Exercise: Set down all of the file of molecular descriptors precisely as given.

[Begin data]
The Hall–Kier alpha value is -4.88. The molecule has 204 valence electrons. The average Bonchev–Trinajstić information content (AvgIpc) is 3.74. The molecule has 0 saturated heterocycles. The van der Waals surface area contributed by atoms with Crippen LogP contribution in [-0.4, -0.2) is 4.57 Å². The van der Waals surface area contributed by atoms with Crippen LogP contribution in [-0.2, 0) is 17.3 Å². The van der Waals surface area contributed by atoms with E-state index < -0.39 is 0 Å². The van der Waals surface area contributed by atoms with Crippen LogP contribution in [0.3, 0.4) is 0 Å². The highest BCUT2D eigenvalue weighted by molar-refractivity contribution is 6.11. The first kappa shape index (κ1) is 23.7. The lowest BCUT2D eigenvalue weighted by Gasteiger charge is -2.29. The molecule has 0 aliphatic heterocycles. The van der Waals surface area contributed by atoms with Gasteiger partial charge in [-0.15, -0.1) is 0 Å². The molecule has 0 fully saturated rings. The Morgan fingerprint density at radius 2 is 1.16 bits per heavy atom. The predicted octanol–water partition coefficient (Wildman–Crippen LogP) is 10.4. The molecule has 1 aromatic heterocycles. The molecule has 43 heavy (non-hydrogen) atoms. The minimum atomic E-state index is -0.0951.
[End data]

The Hall–Kier alpha value is -4.88. The molecule has 204 valence electrons. The average Bonchev–Trinajstić information content (AvgIpc) is 3.74. The molecule has 0 saturated heterocycles. The van der Waals surface area contributed by atoms with Crippen LogP contribution in [-0.4, -0.2) is 4.57 Å². The van der Waals surface area contributed by atoms with Crippen LogP contribution in [-0.2, 0) is 17.3 Å². The van der Waals surface area contributed by atoms with E-state index < -0.39 is 0 Å². The van der Waals surface area contributed by atoms with Crippen LogP contribution in [0.3, 0.4) is 0 Å². The highest BCUT2D eigenvalue weighted by molar-refractivity contribution is 6.11. The first kappa shape index (κ1) is 23.7. The lowest BCUT2D eigenvalue weighted by Gasteiger charge is -2.29. The molecule has 0 aliphatic heterocycles. The van der Waals surface area contributed by atoms with Gasteiger partial charge in [-0.15, -0.1) is 0 Å². The molecule has 0 fully saturated rings. The Morgan fingerprint density at radius 2 is 1.16 bits per heavy atom. The predicted octanol–water partition coefficient (Wildman–Crippen LogP) is 10.4. The molecule has 1 aromatic heterocycles. The molecule has 43 heavy (non-hydrogen) atoms. The minimum atomic E-state index is -0.0951.